Characterization of MUC1 glycoprotein on prostate cancer for selection of targeting molecules
- Authors: Patricia A. Burke, Jeffrey P. Gregg, Brandon Bakhtiar, Laurel A. Beckett, Gerald L. Denardo, Huguette Albrecht, Ralph W. De Vere White, Sally J. De Nardo
Published on: 01 July 2006
- Pages: 49-55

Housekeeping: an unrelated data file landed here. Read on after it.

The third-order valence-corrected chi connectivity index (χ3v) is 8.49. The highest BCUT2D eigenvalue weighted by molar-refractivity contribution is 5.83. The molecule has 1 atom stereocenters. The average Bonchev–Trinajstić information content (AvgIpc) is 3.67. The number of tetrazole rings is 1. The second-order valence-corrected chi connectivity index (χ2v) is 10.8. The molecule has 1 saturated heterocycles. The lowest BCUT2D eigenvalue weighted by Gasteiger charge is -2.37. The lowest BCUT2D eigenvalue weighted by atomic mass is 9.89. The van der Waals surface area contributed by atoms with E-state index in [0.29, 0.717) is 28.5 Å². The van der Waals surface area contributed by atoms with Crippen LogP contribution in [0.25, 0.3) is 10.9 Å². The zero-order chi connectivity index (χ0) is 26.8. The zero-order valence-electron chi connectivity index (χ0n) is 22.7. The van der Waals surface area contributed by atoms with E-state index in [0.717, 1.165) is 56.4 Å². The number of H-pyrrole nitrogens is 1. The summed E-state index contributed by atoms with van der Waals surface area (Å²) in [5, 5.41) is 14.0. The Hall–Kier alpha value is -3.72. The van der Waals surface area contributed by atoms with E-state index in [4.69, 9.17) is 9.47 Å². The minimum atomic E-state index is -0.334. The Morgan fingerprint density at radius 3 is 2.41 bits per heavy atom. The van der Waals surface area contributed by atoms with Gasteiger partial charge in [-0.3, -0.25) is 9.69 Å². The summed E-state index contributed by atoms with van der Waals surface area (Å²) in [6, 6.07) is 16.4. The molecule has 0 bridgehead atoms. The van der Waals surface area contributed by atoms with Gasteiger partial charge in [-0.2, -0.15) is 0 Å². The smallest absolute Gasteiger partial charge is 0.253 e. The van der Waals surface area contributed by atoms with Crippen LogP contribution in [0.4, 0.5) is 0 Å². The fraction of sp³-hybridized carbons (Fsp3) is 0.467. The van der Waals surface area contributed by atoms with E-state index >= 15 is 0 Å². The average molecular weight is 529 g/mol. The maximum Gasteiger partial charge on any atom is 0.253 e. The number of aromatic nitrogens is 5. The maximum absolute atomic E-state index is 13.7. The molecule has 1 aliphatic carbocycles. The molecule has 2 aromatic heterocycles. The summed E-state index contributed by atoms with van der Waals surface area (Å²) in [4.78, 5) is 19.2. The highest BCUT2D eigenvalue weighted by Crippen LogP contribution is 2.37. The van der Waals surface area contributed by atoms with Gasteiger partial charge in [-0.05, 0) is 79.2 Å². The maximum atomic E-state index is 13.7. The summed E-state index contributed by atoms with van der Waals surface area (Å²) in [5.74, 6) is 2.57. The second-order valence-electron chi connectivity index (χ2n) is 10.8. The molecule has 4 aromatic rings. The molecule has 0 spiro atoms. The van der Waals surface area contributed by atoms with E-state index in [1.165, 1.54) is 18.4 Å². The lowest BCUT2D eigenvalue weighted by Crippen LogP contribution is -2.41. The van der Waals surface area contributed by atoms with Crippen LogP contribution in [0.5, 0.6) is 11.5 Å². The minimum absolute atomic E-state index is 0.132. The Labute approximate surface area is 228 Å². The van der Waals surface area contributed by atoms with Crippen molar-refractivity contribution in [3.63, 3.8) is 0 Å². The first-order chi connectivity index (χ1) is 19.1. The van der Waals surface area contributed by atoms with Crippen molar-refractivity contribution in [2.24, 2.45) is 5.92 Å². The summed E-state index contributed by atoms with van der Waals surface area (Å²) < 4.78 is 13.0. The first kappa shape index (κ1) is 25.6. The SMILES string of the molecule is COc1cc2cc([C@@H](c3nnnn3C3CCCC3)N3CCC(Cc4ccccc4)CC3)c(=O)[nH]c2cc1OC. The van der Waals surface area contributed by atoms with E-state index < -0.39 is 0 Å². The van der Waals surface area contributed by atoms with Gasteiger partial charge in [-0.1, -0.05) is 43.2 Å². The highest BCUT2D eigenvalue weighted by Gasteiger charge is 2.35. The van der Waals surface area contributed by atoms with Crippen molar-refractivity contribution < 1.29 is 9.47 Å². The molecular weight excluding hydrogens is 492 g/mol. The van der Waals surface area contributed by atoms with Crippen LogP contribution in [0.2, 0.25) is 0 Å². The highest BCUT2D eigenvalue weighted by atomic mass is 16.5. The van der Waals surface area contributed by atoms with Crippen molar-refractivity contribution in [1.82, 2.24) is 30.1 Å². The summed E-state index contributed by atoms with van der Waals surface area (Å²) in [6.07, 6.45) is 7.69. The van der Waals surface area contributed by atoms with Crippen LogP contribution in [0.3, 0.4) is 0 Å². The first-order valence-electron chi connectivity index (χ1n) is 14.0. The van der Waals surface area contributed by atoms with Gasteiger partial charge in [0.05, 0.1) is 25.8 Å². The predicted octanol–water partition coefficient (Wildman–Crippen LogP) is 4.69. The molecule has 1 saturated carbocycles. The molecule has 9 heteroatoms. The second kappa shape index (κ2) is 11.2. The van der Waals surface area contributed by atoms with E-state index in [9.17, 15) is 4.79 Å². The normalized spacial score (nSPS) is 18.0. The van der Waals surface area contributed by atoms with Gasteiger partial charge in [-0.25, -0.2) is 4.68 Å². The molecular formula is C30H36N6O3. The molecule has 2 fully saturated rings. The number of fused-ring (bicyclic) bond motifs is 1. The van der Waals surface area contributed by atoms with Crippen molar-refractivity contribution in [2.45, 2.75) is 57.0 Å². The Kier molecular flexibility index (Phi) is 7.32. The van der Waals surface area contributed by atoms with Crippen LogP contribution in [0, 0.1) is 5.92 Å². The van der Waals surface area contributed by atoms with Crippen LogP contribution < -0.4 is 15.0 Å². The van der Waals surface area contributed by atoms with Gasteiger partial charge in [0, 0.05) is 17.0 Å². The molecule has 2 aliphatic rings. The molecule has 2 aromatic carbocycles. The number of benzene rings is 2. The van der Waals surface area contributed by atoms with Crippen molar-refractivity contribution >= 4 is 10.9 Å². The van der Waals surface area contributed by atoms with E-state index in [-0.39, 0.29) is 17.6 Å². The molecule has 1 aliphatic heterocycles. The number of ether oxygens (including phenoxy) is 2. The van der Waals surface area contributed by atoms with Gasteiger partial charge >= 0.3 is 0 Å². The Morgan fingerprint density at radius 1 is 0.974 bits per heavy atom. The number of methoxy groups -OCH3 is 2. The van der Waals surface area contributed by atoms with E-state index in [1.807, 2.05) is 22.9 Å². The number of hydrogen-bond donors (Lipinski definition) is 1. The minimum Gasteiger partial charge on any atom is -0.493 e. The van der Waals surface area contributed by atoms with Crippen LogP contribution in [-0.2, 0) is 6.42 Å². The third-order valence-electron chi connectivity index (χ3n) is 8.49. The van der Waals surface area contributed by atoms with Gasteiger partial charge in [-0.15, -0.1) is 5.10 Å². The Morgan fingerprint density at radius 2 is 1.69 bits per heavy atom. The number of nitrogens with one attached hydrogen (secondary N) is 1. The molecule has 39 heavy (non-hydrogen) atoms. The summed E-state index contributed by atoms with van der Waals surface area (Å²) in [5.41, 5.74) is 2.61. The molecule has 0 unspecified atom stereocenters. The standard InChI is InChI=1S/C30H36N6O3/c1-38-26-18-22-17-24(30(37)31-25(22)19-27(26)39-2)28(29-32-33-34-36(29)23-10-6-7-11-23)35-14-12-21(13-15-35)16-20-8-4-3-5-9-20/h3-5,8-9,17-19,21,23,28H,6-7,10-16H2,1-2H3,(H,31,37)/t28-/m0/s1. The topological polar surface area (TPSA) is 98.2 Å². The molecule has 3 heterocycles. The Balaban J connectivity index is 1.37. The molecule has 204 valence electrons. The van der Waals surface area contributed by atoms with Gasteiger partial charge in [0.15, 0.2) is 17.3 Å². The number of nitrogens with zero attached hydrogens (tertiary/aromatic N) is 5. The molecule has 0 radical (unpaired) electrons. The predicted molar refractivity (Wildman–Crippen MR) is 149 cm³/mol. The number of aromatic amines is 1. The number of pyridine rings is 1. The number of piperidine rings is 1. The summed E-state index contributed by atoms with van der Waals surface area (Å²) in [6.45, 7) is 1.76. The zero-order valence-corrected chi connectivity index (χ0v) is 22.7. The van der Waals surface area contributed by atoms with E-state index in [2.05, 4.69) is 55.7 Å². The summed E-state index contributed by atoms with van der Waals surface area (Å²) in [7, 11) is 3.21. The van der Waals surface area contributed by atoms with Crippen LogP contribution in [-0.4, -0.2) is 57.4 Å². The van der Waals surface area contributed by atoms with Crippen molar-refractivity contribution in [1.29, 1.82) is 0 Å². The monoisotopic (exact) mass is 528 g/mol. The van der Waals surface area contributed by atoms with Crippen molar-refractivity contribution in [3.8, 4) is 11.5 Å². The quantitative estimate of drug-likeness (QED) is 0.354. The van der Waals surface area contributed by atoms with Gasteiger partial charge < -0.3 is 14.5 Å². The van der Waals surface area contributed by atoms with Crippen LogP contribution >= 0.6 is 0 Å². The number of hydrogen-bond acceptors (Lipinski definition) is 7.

MUC1 glycoprotein that is overexpressed in aberrant forms in epithelial cancers has been used for diagnosis, staging and therapy. As normal prostate and prostate cancer tissues express MUC1, it represents a potential target, but MUC1 epitopes specific to prostate cancer have not been well characterized. In order to assess MUC1 epitopes in prostate cancer, and their correlation with Gleason grades, binding of 7 well-characterized anti-MUC1 monoclonal antibodies (MAbs) (BrE-3, SM3, BC2, EMA, B27.29, HMFG-1 and NCL MUC1 core), were studied on a prostate tissue microarray. This microarray contained 197 prostate tissue cores representing: i) normal/benign prostate; ii) prostatic intraepithelial neoplasia and Gleason grades 1 and 2; and iii) Gleason grades 3-5. These MAbs bind the MUC1 extracellular domain, but have variable sensitivity to MUC1 glycosylation. To further characterize the effect of glycosylation on their binding, MAb reactivities with unglycosylated MUC1 core peptide and breast and prostate cancer cell lysates were compared. These studies demonstrated strong binding of BrE-3, BC2 and EMA to the peptide core and recognition by BrE-3, SM3, BC2 and EMA of hypoglycosylated MUC1. The results for the microarray indicated that higher Gleason grades were associated with markedly increased cellular staining by MAbs that preferentially recognize less glycosylated MUC1 (BrE-3, p<0.001; SM3, p<0.004; EMA, p=0.009; and BC2, p<0.001). Staining by MAbs that bind preferentially to hyperglycosylated MUC1 (B27.29, p=0.33; HMFG-1, p=0.89; and NCL MUC1 core, p=0.96) did not correlate with Gleason grade. These results demonstrated that hypoglycosylated MUC1 expression increased with Gleason grade, thus supporting the targeting of hypoglycosylated MUC1 epitopes in prostate cancer for more specific imaging and therapy applications.